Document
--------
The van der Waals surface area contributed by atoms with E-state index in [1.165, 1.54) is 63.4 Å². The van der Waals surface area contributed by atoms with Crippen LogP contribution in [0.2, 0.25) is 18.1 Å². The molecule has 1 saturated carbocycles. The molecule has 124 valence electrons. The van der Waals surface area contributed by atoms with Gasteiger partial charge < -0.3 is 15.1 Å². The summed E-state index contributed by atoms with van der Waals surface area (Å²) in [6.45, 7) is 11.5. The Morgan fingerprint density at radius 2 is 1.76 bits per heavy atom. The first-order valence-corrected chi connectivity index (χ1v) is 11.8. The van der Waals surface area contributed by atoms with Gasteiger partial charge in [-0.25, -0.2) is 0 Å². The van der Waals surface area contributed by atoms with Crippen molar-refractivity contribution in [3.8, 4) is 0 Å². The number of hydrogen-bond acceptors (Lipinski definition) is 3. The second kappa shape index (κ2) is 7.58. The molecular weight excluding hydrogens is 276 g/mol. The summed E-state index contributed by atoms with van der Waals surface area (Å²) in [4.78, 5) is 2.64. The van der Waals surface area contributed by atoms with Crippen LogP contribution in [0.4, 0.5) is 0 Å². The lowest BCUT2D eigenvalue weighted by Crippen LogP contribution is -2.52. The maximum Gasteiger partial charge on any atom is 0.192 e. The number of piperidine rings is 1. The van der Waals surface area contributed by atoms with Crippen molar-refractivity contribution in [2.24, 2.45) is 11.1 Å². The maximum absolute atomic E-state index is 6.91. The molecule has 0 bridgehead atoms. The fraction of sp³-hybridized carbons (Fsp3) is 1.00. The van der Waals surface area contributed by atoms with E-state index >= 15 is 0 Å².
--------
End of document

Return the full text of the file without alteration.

The van der Waals surface area contributed by atoms with E-state index in [1.165, 1.54) is 63.4 Å². The van der Waals surface area contributed by atoms with Crippen LogP contribution in [0.2, 0.25) is 18.1 Å². The molecule has 1 saturated carbocycles. The molecule has 124 valence electrons. The van der Waals surface area contributed by atoms with Gasteiger partial charge < -0.3 is 15.1 Å². The summed E-state index contributed by atoms with van der Waals surface area (Å²) in [6.45, 7) is 11.5. The Morgan fingerprint density at radius 2 is 1.76 bits per heavy atom. The first-order valence-corrected chi connectivity index (χ1v) is 11.8. The van der Waals surface area contributed by atoms with Gasteiger partial charge in [-0.25, -0.2) is 0 Å². The van der Waals surface area contributed by atoms with Crippen molar-refractivity contribution in [3.8, 4) is 0 Å². The number of hydrogen-bond acceptors (Lipinski definition) is 3. The second kappa shape index (κ2) is 7.58. The molecular weight excluding hydrogens is 276 g/mol. The summed E-state index contributed by atoms with van der Waals surface area (Å²) in [4.78, 5) is 2.64. The van der Waals surface area contributed by atoms with Crippen LogP contribution in [0.4, 0.5) is 0 Å². The lowest BCUT2D eigenvalue weighted by Crippen LogP contribution is -2.52. The maximum Gasteiger partial charge on any atom is 0.192 e. The number of piperidine rings is 1. The van der Waals surface area contributed by atoms with Crippen molar-refractivity contribution in [2.24, 2.45) is 11.1 Å². The maximum absolute atomic E-state index is 6.91. The molecule has 0 bridgehead atoms. The fraction of sp³-hybridized carbons (Fsp3) is 1.00. The van der Waals surface area contributed by atoms with E-state index >= 15 is 0 Å².